Meta has announced a 3-day in the office work rule from September, after 3 years of being a self-labelled leader in remote working, the global giant is insisting on its office-based workers being back in the office. It does stink a lot of autocratic leadership.
Part of me celebrates being in the office, delivering in-person work and collaborating with peers in the same room. There are huge benefits to this type of work. However, if you’re spending more hours commuting to work from a place where you’re on back-to-back virtual calls, surely, it’s better to avoid the stress and time taken to commute?
What is the benefit of being in the office vs working remotely?
There are some roles that call for in-person activity more than others. Some tasks are best performed in a room together, some are better isolated. Some people prefer to work from the office and enjoy getting out of their house. Others prefer to work at home and perhaps are not able to easily commute to their office.
The global pandemic has opened many people’s eyes to the art of the possible when it comes to remote working. Not only how they work but also when they are at their best and what environment supports this. Technology advancements enabled more people to work remotely than ever before.
Ironically, I have observed traditional industries like Financial Services, be more adaptable and accepting of working remotely than ever before. Many years ago, when I was about to go on maternity leave, I had to get Board approval to work from home in my final few working weeks when I was able and wanted to continue to work but the commute was getting unbearable (anyone who has caught the Waterloo and City line will understand why this commute at 9 months pregnant was intolerable!). How the tide has shifted, most of my FS clients now are embracing regular remote working and are reaping the benefits of this.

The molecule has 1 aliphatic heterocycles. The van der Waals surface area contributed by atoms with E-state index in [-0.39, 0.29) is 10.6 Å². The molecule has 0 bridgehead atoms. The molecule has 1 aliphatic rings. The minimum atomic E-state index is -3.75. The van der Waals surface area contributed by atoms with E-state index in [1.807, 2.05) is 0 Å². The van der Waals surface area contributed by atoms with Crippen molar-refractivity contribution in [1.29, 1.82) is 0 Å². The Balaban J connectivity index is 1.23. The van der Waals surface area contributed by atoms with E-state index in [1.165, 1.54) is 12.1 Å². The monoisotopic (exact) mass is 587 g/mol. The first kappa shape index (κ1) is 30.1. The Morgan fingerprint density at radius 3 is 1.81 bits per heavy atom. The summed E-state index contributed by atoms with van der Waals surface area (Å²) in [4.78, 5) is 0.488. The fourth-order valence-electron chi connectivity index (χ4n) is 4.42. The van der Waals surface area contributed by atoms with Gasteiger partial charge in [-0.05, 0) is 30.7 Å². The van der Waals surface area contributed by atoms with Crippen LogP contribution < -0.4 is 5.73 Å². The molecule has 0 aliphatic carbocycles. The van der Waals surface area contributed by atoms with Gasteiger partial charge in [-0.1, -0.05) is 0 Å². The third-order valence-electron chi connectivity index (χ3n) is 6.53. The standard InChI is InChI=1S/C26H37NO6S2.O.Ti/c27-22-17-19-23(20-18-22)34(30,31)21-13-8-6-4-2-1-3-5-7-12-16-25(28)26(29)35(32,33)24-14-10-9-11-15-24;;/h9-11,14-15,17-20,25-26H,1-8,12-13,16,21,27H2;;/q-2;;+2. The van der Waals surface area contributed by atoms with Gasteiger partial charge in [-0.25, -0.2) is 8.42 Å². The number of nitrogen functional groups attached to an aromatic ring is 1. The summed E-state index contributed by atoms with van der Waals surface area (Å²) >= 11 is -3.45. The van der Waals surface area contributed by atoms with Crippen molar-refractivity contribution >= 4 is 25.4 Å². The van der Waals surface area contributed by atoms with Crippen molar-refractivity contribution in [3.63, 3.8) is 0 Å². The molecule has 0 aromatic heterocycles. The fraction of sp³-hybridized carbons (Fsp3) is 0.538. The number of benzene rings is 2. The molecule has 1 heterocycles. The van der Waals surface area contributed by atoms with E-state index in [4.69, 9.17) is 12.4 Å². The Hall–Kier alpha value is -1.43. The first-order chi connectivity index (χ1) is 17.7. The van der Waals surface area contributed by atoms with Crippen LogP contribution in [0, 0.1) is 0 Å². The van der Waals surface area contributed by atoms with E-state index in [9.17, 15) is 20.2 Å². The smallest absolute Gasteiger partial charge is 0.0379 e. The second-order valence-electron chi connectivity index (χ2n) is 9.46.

What can you do if you’re being forced back into the office?
Legally, there is little that can be done if you’re contracted from a specific office location, technically you are office based and this hasn’t changed. You have an option to lodge a formal flexible working request, there is no obligation from your employer to agree to it but most reasonable employers will agree to this.
Another option is to ask for an informal arrangement within your team. It is advisable to agree a trial period of at least 3 months, this way you and your team can see what works and what doesn’t work. Once you agree an arrangement that works for everyone, you might wish to formalise it via the flexible work request application (although flexible working applications can only be requested every 12 months which is why I would advise informal arrangements initially).
Unfortunately, my supposition is that companies are relying on people resigning knowing that certain individuals don’t want to or are unable to commit to returning to the office for a set number of days per week.
For some of you, you might feel like the only option is to resign. It’s always worth having a conversation with your manager about your circumstances to see what they’re willing to trial. In my experience, the more flexible you can be the better. For example, if you can only commit to being in the office 2 days a week, can you offer to be flexible on which 2 days they are? So, if there is a team session on a Wednesday one week and you usually work from home that day, can you switch your day at home and make sure you’re committing to the team as much as they’re committing to you?
As a business make it clear why you’re insisting on people being in the office
On the surface, it appears that many Execs are demanding a set number of days working in the office because they don’t trust their teams, or they have seen a decline in performance and overall revenue. Obviously, this might be a true reflection, or it could just be a sign of the overall unstable economy and political environment. Either way, giving people very clear explanations for why they need to be in the office on a set number of days each week, will aid engagement and encourage more people to make the commute.
Creating more collaborative spaces and rooms where meetings can take place (rather than everyone sitting at their desk with headsets on all day) will improve the office experience for everyone. It’s not worth continuing to work in the same way in the office as you do remotely, the office needs to signify something different so that people really embrace the office for what it is – and not leave the office each day resenting their efforts to leave the comfort of their own home.
I am all for flexibility and I am also a huge fan of in-person meetings, the energy in the room is always completely different to sitting on a virtual call (especially when Wi-Fi isn’t working well!). However, the two can co-exist when there’s a compelling reason combined with adult behaviours and trust and it’s not just to be in the office for the sake of it.